The findings, reported today by an international research team in Proceedings of the Royal Society B, paint a surprising picture of what small, isolated groups of people were able to accomplish when confronted with unpredictable storms and expanding desert.
"It says those early people were quite innovative, more so than many people today give them credit for," said senior author Connie J. Mulligan, Ph.D., an associate professor of anthropology at the University of Florida and associate director of the UF Genetics Institute. "The domestication of a wild animal was quite an intellectual breakthrough, and we have provided solid evidence that donkey domestication happened first in northern Africa and happened there more than once."
Sorting through the most comprehensive sampling of mitochondrial DNA ever assembled from ancient, historic and living specimens, scientists determined that the critically endangered African wild ass -- which today exists only in small numbers in eastern Africa, zoos and wildlife preserves -- is the living ancestor of the modern donkey.
What's more, researchers found evidence to suggest that a subspecies called the Nubian wild ass, presumed vanished late in the 20th century, is not only a direct ancestor of the donkey -- it may still exist.
The ancestors of the domestic donkey were considered vital for collecting water, moving desert households and creating the first land-based trade routes between the ancient Egyptians and the Sumerians, according to study co-author Fiona B. Marshall, Ph.D., a professor of anthropology at Washington University in St. Louis.
An Old World prehistorian, Marshall has documented evidence of the donkey's domestic service by looking at skeletal wear and tear of animal remains found entombed near Egyptian pharaohs.
In the new study, scientists traced the family trees of the domestic donkey using samples from living animals, skeletons of African wild ass held in museums worldwide and isolated donkey bones from African archaeological sites.
"These were the first transport animals, the steam engines of their day," Marshall said. "Today domestic donkeys are often conceived of as animals of poor people, and little is known about their breeding. This is the first study to determine the African wild ass, which includes the Nubian strain, is the ancestor of the domestic donkey. That's important to know for efforts to preserve the species."
There are small numbers of the Somali subspecies of the African wild ass in zoos and wildlife preserves, and about 600 still exist in the wild in Eritrea and Ethiopia, but the Nubian subspecies was last seen in the Red Sea Hills of Sudan late in the 20th century.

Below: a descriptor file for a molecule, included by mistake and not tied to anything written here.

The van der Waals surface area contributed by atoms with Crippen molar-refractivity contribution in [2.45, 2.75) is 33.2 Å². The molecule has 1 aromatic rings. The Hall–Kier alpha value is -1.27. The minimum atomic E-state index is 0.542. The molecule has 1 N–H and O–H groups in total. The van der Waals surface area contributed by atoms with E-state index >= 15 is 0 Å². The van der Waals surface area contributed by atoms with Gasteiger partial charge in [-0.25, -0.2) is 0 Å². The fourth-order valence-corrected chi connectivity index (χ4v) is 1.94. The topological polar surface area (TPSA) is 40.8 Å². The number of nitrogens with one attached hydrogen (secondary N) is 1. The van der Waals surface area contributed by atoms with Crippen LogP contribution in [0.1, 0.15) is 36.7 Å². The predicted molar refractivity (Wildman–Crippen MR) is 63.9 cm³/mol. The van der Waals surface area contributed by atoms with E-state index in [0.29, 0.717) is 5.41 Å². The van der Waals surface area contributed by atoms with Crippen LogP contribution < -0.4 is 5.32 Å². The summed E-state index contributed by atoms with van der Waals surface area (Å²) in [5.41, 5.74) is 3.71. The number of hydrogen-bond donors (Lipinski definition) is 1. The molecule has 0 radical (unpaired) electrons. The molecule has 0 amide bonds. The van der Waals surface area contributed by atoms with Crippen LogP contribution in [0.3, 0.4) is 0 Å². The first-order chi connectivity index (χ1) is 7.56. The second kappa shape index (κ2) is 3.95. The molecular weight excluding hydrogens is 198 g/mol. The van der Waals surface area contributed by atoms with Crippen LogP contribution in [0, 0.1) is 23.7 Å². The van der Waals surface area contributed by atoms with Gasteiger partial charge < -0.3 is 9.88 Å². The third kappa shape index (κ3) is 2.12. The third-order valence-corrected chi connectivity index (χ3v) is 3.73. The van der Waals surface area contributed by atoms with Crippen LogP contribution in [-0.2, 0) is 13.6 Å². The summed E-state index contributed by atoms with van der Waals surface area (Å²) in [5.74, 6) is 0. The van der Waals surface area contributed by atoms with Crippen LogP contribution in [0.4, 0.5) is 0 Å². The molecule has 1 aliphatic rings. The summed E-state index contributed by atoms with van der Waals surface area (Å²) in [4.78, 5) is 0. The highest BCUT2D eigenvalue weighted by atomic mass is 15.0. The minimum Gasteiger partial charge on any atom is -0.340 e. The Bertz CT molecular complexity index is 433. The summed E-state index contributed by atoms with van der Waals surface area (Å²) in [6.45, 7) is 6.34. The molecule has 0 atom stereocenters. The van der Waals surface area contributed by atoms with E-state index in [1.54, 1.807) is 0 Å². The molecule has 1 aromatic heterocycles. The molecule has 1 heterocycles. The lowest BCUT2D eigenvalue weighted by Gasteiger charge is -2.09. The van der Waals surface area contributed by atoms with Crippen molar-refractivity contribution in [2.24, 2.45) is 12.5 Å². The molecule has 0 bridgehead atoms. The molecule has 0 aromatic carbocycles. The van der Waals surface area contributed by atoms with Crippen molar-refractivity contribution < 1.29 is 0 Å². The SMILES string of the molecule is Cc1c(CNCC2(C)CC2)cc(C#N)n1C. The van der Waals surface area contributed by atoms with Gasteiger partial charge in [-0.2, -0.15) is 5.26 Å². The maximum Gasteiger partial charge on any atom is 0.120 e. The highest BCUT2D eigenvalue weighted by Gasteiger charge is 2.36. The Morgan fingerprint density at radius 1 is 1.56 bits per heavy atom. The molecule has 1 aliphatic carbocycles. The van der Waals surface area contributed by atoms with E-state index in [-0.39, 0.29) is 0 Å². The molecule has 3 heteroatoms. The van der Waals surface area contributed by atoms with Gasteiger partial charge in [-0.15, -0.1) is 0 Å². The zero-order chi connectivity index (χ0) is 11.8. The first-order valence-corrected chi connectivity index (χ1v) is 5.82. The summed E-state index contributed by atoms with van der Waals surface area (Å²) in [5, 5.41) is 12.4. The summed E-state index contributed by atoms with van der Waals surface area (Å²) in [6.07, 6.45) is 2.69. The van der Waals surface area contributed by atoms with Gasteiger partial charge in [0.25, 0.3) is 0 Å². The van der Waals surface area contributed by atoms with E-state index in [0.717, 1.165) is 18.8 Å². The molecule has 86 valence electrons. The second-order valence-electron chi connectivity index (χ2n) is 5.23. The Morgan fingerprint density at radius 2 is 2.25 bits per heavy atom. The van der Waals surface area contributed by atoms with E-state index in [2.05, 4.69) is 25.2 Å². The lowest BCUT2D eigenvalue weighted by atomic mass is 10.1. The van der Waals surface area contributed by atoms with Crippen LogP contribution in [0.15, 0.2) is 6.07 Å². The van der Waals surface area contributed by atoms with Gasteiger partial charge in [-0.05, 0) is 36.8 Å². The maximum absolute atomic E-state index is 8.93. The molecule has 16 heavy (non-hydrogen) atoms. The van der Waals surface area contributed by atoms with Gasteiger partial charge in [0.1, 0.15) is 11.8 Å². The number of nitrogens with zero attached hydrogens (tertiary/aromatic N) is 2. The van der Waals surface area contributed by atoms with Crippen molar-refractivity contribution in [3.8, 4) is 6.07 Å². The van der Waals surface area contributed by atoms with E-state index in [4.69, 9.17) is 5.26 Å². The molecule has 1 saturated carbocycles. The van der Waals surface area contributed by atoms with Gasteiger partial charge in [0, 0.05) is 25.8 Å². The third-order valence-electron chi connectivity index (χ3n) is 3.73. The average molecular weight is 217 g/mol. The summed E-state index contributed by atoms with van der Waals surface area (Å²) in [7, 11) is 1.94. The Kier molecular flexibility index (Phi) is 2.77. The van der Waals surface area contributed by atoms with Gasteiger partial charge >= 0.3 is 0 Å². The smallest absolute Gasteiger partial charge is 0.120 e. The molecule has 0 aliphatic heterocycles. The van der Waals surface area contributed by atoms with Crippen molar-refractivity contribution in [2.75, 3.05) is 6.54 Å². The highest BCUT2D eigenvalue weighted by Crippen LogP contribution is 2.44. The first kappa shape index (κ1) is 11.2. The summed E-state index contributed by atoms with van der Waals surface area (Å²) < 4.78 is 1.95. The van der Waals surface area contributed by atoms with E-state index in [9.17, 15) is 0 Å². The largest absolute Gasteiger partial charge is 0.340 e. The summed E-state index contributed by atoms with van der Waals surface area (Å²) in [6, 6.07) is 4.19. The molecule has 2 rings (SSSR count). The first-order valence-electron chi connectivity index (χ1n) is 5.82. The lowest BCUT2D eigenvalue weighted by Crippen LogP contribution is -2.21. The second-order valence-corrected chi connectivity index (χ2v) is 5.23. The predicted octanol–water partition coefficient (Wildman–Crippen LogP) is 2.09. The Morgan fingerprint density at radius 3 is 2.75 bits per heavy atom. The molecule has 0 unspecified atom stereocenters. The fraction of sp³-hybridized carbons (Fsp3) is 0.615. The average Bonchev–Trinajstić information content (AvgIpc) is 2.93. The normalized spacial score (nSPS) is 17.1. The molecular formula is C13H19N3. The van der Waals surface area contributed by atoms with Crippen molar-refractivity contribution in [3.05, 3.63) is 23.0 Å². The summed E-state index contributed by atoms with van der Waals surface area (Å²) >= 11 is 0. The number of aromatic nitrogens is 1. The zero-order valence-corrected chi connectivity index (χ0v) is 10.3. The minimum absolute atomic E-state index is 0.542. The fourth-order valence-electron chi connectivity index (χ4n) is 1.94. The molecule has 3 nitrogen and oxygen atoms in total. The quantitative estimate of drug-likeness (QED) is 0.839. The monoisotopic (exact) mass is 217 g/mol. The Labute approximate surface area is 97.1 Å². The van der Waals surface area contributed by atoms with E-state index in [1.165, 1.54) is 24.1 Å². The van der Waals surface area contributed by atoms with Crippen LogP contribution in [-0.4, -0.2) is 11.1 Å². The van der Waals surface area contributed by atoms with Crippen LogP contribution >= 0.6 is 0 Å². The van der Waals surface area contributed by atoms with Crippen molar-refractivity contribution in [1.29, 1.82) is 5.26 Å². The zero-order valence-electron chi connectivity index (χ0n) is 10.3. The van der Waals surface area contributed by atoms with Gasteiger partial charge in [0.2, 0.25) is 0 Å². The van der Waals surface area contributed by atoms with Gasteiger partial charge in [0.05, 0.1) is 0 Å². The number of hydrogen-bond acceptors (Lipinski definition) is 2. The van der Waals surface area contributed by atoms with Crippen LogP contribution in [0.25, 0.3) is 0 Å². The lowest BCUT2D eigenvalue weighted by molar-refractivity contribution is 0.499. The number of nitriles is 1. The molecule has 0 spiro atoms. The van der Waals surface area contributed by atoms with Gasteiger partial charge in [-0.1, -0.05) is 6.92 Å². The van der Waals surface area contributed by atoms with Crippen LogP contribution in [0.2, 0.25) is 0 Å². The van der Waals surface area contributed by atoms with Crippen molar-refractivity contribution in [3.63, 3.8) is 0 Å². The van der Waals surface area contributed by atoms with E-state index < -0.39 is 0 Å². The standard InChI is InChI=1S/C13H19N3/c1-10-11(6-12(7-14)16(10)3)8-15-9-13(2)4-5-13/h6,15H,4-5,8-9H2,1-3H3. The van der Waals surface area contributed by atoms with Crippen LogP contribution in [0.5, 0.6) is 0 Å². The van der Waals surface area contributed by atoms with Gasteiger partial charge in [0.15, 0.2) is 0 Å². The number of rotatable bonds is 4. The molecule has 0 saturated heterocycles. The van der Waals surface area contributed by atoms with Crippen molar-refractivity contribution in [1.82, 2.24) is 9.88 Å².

Hope for its continued existence springs from a sample collected in northern Africa in the mid-1990s by co-author and biologist Albano Beja-Pereira of the University of Porto, Portugal. If any Nubian survivors are found, the possibility remains that the animals could be bred and reintroduced into the wild. The evidence reinforces the need for surveys and wildlife management plans in eastern Sudan and northern Eritrea, researchers say.
"The whole idea behind conservation is the need to maintain genetic variation," Mulligan said. "We don't know which elements are more or less important, but we think the whole range of diversity is important to the health of the species. Knowing the genetic makeup of the animals is essential to protect that diversity."
In addition, placing the domestication of the donkey in northern Africa helps scientists better understand the archaeological record and early culture of the area, researchers say.
"Knowing where a domestication event first occurred is important, because there are always cultural ramifications from being first," said Sandra Olsen, Ph.D., curator of anthropology at the Carnegie Museum of Natural History in Pittsburgh, who did not participate in the research. "With a nucleus of animals that can serve as either a food source, transportation or some other purpose, particular cultures acquire advantages that make them more successful than their neighbors. Consider that animals like the horse and the donkey were used for military purposes.
"From the point of view of a biologist or someone who studies animal husbandry, it is interesting to find the source for a species because it can even have veterinary ramifications," she said. "The work done in this project is extraordinary. They located very hard to find samples not common at all in museums, and the archeological specimens are difficult to obtain positive results from because the heat often destroys the organic material. They've made some considerable advances."